4. #4954
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    Hiya,

    Yeah this is happening to a lot of assets from this forum in TS2019 which is a bit annoying.

    Also @AlexMaria I am missing

    <kuid:668654:100409>
    <kuid:668654:100242>

    What are they and could you possibly upload them?

    Many thanks

  5. #4955
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    Quote Originally Posted by Prince271088 View Post
    Hiya,

    Yeah this is happening to a lot of assets from this forum in TS2019 which is a bit annoying.

    Also @AlexMaria I am missing

    <kuid:668654:100409>
    <kuid:668654:100242>

    What are they and could you possibly upload them?

    Many thanks
    <kuid:668654:100409> is the "JNR/JR EMU Airhorn" Hornsound
    <kuid:668654:100242> is the "8 notches enginespec (trailer units) for commuter, subway... trains" enginespec

    You can download them here:
    https://drive.google.com/open?id=18q...7daqTKiaUSP3T1

    Are you missing them from the TRTA 3000 Series pack?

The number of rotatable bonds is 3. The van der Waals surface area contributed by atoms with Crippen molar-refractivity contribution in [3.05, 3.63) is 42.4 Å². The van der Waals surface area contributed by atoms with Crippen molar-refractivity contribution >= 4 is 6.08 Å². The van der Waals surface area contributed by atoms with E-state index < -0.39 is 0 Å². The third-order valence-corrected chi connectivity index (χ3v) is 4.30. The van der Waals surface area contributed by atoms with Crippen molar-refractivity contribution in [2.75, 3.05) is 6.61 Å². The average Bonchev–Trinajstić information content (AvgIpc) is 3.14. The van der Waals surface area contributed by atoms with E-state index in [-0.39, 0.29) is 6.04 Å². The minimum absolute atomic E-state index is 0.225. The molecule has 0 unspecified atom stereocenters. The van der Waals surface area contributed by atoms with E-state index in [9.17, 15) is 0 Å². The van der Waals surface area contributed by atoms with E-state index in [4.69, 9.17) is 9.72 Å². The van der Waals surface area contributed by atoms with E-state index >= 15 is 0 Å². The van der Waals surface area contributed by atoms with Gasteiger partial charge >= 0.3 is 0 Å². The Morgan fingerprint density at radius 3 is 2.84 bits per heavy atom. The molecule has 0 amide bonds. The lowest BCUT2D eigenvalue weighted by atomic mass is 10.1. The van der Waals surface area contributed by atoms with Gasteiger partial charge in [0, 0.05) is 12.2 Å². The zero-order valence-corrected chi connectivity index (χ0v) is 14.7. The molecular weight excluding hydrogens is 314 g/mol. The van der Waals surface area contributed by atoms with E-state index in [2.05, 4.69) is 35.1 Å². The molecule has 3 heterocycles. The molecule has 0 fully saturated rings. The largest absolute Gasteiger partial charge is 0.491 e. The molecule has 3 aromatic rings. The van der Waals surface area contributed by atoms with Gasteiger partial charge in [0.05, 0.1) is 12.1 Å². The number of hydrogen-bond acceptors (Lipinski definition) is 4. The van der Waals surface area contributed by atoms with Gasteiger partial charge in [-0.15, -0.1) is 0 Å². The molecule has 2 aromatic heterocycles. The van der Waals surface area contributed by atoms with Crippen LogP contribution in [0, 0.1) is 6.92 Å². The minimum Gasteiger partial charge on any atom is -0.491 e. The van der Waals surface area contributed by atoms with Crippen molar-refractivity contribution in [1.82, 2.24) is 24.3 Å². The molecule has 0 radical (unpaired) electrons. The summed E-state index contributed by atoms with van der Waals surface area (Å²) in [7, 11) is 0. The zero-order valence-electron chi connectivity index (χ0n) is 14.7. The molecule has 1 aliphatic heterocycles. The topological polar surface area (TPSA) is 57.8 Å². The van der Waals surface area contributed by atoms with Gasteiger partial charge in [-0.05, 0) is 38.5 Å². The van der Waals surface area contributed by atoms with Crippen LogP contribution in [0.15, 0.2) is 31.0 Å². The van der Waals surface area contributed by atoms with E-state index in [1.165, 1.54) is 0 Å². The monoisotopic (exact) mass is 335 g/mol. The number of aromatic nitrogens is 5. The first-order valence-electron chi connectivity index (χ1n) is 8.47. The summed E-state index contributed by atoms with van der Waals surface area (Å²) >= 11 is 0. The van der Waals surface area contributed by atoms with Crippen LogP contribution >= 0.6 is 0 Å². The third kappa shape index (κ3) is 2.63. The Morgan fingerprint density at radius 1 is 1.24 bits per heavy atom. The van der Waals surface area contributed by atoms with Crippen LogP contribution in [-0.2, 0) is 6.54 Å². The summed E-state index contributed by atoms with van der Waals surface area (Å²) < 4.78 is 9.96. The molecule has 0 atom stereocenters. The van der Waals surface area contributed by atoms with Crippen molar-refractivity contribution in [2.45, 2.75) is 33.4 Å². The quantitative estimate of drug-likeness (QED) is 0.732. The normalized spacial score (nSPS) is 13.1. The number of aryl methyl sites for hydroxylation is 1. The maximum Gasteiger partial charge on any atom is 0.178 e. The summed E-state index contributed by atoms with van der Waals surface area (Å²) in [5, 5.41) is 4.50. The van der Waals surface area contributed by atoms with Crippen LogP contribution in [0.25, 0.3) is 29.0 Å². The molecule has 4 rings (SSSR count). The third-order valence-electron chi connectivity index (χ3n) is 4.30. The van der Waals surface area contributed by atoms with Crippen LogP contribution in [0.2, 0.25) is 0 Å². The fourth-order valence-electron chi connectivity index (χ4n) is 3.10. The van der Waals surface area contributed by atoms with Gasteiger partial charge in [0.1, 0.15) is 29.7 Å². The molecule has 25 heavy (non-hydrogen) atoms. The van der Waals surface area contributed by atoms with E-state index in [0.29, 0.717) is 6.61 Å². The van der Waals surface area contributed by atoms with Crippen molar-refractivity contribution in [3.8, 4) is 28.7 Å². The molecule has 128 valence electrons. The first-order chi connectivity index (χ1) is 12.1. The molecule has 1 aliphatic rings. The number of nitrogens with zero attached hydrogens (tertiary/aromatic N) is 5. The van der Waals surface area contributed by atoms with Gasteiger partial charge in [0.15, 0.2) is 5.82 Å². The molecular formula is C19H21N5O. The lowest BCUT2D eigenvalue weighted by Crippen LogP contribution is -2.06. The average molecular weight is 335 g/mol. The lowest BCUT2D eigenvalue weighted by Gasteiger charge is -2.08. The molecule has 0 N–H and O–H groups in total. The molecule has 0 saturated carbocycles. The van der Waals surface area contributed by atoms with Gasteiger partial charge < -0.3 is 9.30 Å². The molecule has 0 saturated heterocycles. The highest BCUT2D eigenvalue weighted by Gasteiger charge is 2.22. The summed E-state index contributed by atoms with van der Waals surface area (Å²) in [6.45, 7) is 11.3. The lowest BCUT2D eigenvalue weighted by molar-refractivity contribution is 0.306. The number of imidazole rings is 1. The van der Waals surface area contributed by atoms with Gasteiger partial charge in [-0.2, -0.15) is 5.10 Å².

6. #4956
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    Hi Alex,

    Yeah I think I might have been actually. But TRS19 is doing silly things at the moment so a lot of my Japanese stuff is flagging up as erroneous when it's not. Thanks for uploading these.

    Ben =)

  7. #4957
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    Quick play around with a Shikoku DMU by AlexMaria and a quicktour of the latest progress on my route.

    Last edited by pagroove; January 19th, 2020 at 08:54 AM.

  8. #4958

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    Hey great vid, pagroov!! What textures and trees did you use for the hillsides? THey look really good. Pretty bright headligts still in the tunnel.

  9. #4959
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    A little progress on Pagroove's request: the Seibu 9000 Series, for now in the iconic seibu yellow colour; the special KPP pink liviery will come soon.

    (edit: don't mind the wheels that do not touch the rails - these are standard gauge tracks)

  10. #4960

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    is there anywhere i can download